One Advanced Metric Has White Sox’ Lance Lynn Leading AL Pitchers As MLB Season Hits Stretch Run

By Tony Blengino, Contributor
Chicago White Sox starting pitcher Lance Lynn throws against the Chicago Cubs during the first inning of a baseball game in Chicago, Saturday, Aug. 28, 2021. (AP Photo/Nam Y. Huh) ASSOCIATED PRESS

Nothing has come easily for starting pitchers in this, the second consecutive season under the shadow of the Covid-19 pandemic. While it has affected everyone, starters have been uniquely impacted, as their respective innings loads have been inflated from 2019 by large, unsafe margins.

Hurlers are limping toward the 162-inning ERA title qualification threshold, which often serves as the entry point for Cy Young Award consideration. I also use that figure as a qualification for my annual Contact Manager of the Year hardware, bestowed upon the pitcher in each league who posts the lowest Adjusted Contact Score. In other words, based on the exit speed and launch angle of all batted balls allowed, these are the hurlers who “should have” yielded the least damage on balls in play.

Below, I’ll run down the current top five in the AL race, and later this week, repeat the process for NL hurlers. My population of pitchers considered were those who qualified for the ERA title as of August 31. The thing is, for a variety of reasons, fully five of those 24 pitchers no longer qualify through Sunday’s games—and three of those five are among the top contenders below (two of them pitched yesterday). It will be nip-and-tuck with regards to innings quantity for a bunch of them. Plus, some 8/31 non-qualifiers (Yankees’ Jordan Montgomery, Tigers’ Tarik Skubal, Astros’ Luis Garcia) could ultimately qualify with regular usage the rest of the way. In a nutshell, this thing is as wide open as it gets. Here is the current leaderboard.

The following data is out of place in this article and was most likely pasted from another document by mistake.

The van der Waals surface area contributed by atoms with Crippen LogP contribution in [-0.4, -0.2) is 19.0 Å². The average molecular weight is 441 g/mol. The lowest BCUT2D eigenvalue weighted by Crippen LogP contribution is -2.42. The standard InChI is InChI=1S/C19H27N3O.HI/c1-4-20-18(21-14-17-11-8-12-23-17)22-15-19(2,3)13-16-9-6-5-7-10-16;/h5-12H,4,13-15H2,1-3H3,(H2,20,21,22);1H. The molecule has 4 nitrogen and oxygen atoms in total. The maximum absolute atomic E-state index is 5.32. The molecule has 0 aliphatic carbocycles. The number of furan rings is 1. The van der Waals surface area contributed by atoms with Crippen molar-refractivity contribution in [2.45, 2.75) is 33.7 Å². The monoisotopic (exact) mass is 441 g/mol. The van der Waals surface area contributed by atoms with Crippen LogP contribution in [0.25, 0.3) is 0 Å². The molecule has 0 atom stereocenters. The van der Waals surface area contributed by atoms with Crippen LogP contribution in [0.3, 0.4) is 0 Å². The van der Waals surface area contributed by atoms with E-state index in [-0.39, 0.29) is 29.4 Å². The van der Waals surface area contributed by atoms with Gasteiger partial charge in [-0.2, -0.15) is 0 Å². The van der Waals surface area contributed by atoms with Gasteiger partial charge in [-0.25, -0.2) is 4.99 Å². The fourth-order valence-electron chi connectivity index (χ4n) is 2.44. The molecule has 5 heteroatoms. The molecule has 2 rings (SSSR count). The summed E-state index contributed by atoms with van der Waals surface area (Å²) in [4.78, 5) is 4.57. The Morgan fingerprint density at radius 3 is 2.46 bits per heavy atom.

5. Zack Greinke, Astros RHP

90 Adjusted Contact Score

Greinke is the tortoise among hares in this race. He doesn’t strike out people anymore, but he logs plenty of innings and survives based on command and solid contact management. He earns a spot on this list despite a relatively ordinary batted ball frequency profile. His 73 Adjusted Fly Ball Contact Score ranks 3rd among qualifiers, and he’s also done a nice job of limiting liner (96) and grounder (81) authority. Greinke’s average 82.2 mph grounder authority allowed is the 2nd best among qualifiers, and his overall 87.3 mph mark is tied for 2nd best. He’s currently on the COVID-19 list, but only needs to make one more start to reach the 162 inning qualification threshold. The four players below are significantly less likely than Greinke to reach that mark.

4. Ryan Yarbrough, Rays LHP

88 Adjusted Contact Score